Glaucoma is a dynamic optic neuropathy that influences roughly 3% of individuals matured 50 years and over. Its frequency is expanding as Australia’s populace develops and ages. With no cure accessible, early discovery, fitting treatment, and deep-rooted checking are required to control irreversible vision misfortune.
Now, in order to relieve some of the pressure on public hospitals, UNSW scientists in collaboration with Prince of Wales Hospital Ophthalmology Department and the Centre for Eye Health, have established a model that provides benefits for the management of patients with the blinding eye disease glaucoma.
Study co-author and ophthalmologist Dr. Michael P. Hennessy said, “This new model of care we have established has great potential to help with the challenge to assess new, non-urgent outpatient referrals for glaucoma to public hospital ophthalmology within the 4-month regulatory requirement.”
During the study, scientists volunteered 180 patients with a mean age of 60 years. Patients held up 43 days, by and large, for an arrangement. Most patients – 51% – were determined to have glaucoma, and 41% had suspected glaucoma requiring progressing checking. A further 2 for each penny had an alternate optical neuropathy, and just 6% were found to have no eye sickness.
Study lead author and UNSW research fellow Dr. Barbara Zangerl said, “Although collaborative arrangements between ophthalmologists and optometrists for patients with glaucoma have existed in the past, our clinic was one of the first integrated clinics that allow in-house collaboration.”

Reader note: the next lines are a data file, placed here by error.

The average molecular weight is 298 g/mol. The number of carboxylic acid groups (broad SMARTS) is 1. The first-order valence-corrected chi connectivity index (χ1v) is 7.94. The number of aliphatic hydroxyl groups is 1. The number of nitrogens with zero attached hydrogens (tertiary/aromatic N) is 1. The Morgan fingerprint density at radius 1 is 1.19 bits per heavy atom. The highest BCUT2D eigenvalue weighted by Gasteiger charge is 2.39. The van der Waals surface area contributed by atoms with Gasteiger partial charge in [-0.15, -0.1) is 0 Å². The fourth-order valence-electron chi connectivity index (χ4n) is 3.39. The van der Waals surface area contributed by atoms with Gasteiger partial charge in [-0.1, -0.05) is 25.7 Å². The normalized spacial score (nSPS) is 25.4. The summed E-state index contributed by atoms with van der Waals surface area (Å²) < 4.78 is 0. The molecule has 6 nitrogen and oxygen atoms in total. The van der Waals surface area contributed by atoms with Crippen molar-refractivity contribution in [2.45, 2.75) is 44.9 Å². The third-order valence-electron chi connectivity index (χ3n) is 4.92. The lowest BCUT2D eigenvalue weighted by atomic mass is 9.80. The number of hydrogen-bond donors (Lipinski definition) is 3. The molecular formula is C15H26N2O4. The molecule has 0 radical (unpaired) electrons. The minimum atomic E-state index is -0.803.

“Results from the first 18 months of operation have justified the trust and vision needed to build this exceptional model with the two professions working side by side.”
Director of the Centre for Eye Health, UNSW Professor Michael Kalloniatis, says: “With 20% of patients choosing to transfer to the new clinic due to financial constraints, we believe this clinic can service the patients who are most in need and can help prevent irreversible vision loss through early diagnosis and monitoring.”
Study first author and UNSW Ph.D. Candidate Jessie Huang says: “The asymptomatic nature of glaucoma during its early stages results in approximately half of all Australians affected with glaucoma not being diagnosed until they have already developed significant vision loss.”
A study of the first 18 months of the clinic’s operations is published in the journal Clinical and Experimental Ophthalmology, including outcomes for more than 180 patients with a mean age of 60 years.